Polaroid bankruptcy should make company stronger, says receiver

Bankruptcy will make Polaroid stronger. That’s what the company’s court-appointed receiver Doug Kelley tells the Star Tribune after the company filed for Chapter 11 bankruptcy on Thursday.

Criminal charges against owner Tom Petters and a tight credit market have hurt Polariod’s ability to transition from instant film into digital technologies, he said. In a statement, Polaroid said the bankruptcy and financial restructuring will not affect the day-to-day operations for employees, customers, retailers and suppliers.

“Our operations are strong,” CEO Mary Jeffries said, “and during this process Polaroid will ship products to our retail partners, work with our suppliers and contract manufacturers to fulfill retailer demand, honor customer warranties and employees are expected to receive their regular paychecks without interruption.”

She added that the company plans new product launches in 2009.

It’s the second time in a decade that Polaroid has filed for bankruptcy, the Pioneer Press reports. Minnetonka-based Petters Group Worldwide bought the company in 2005.

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Comments (2)

  1. Submitted by Kevin Lamson on 12/21/2008 - 12:42 pm.

    As an assistant U.S. attorney Doug Kelley did an acceptable job prosecuting criminals. He then he became a decent criminal defense attorney. However to my knowledge Mr. Kelley has never acted as a receiver or represented anyone in any business bankruptcy. Thus his statements regarding Polaroid’s recent Bankruptcy are from someone who really doesn’t know what he is talking about. His claim that Polaroid’s Bankruptcy “allows them to get stronger” is, at best, naive.

    Filing Chapter 11 isn’t some corporate power pill which makes a company stronger. In fact very few companies survive a Chapter 11. The few companies that manage to successfully exit Chapter 11 under a plan of reorganization usually have arranged for debtor in possession financing, which is currently a bit difficult to find, and also have a pre-packaged plan of reorganization, which was not submitted in this case. Contrary to Mr. Kelley’s asserton Polaroid is NOT any “stronger” as result of filing Chapter 11.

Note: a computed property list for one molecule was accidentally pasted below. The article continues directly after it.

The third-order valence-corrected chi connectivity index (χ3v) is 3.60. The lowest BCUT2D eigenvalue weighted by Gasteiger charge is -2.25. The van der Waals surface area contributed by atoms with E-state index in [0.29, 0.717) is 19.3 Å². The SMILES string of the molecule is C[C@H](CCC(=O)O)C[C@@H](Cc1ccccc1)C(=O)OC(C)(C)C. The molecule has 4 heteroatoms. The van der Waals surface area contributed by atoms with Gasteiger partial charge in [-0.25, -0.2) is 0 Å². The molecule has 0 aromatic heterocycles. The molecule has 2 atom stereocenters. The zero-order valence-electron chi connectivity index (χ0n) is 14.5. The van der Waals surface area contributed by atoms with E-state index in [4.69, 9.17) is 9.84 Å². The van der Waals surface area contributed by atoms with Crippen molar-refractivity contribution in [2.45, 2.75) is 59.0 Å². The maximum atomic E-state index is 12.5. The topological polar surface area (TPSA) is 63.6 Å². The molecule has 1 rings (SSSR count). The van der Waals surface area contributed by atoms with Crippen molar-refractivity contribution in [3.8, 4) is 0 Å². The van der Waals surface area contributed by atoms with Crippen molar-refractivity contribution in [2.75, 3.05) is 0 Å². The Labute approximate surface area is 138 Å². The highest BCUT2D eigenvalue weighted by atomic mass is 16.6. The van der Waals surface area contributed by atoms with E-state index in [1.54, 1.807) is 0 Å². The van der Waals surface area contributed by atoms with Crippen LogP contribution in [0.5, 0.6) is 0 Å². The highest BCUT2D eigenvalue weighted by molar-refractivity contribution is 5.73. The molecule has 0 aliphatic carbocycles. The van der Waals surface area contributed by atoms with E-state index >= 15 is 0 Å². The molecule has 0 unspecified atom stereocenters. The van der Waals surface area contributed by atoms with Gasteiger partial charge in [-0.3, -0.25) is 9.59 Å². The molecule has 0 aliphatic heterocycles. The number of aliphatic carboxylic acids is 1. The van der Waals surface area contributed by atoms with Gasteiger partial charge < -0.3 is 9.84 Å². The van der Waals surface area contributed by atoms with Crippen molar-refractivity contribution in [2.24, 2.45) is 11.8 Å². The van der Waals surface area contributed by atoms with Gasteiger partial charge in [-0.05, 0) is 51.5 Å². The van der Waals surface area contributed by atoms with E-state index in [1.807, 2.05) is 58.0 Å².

Most Chapter 11 bankruptcies result in no distribution to shareholders and little or no distribution to creditors. Most of the money in Chapter 11’s finds its was into the pockets of the so-called Bankruptcy Professionals to pay their huge fees. Legal fees for Bankruptcy Professionals in Minneapolis run between $350.00 and $700.00 per hour. Accountants and Bankruptcy Consultants run $150.00 to $400.00 per hour. Now you have to add figure in the additional cost of paying Kelley & Company for acting as receivers for Tom Petters and the companies he used as props for his Ponzi scheme. None of these entities appear to make any moey. They are merely props used by a con man Petters to feign financial success.

    Polaroid previsously filed bankruptcy in 2002. After the sale of its name and selected assets Poloroid’s shareholders were left holding an empty bag and millions owed to creditors.